Morehouse College Investigates Sexual Misconduct After Students’ Videos


The first video detailing allegations of sexual misconduct came with a plea: “Please get Morehouse’s attention.”

The second followed soon after: “I too had the same experience.”

In separate posts on Twitter this week, two young men who identified themselves as students at Morehouse College shared their experiences with a staff member at the college who they said had been sexually inappropriate with them. They complained of sexualized comments and inappropriate references to their sexuality.

The videos were shared thousands of times and prompted a vocal online conversation about the handling of sexual misconduct at Morehouse, an all-male, historically black school in Atlanta.

In statements this week, Morehouse said it was investigating the complaints and had placed the staffer on unpaid administrative leave. The staffer, DeMarcus Crews, is identified on the college’s website as a member of its student services leadership team. He is an alumnus of the college who has worked there since he graduated in 2015, according to his LinkedIn page.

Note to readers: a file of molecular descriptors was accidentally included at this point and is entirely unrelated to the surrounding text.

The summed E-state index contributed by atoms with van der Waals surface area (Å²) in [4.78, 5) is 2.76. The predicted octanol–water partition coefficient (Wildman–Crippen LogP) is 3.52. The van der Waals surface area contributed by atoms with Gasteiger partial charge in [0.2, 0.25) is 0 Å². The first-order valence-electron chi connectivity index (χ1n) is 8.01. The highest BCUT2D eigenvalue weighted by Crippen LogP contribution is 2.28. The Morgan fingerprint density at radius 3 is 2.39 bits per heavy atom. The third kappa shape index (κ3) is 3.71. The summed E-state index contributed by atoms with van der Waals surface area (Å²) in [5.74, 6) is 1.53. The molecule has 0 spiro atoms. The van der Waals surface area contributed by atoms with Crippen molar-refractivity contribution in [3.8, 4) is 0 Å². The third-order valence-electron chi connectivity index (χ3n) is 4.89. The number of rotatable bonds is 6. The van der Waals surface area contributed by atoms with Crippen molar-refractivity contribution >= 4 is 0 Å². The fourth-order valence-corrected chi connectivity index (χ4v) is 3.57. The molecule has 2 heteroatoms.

In the video, Mr. Key said that, starting in his first year as a student, Mr. Crews made sexual comments to him, hugged him, pinched his cheek and tried to “force me to come out about my sexuality.”

“It got to the point where I went into a really bad depression,” he said.

He said he reported the behavior to the college, but he said Morehouse did not take action. No lawsuit has been filed.

Morehouse is consistently ranked near the top of the list of more than 100 schools designated by the Department of Education as historically black colleges and universities, or H.B.C.U.s.

“This story has pierced the hearts of graduates of H.B.C.U.s,” his lawyer, Tiffany Simmons, said in a statement Friday. “It is a disgrace that a black institution of higher learning would allow this to happen and it be swept under a rug.”

A few hours after Mr. Key’s video was posted on Tuesday, a second student retweeted it with a video of his own. That student, who identified himself by name and as a first-year student at Morehouse, also accused Mr. Crews of inappropriate comments and behavior. He alleged that Mr. Crews falsely told another student that he had come out to him as gay.

The second student did not respond to messages seeking an interview on Friday.

The videos prompted a broader conversation online about the environment for those who experience or report sexual misconduct at Morehouse, a small community of about 2,200 students.

The conversation follows a reckoning at other college campuses across the country, where issues surrounding Title IX, the federal law that protects against sex discrimination, have become central.



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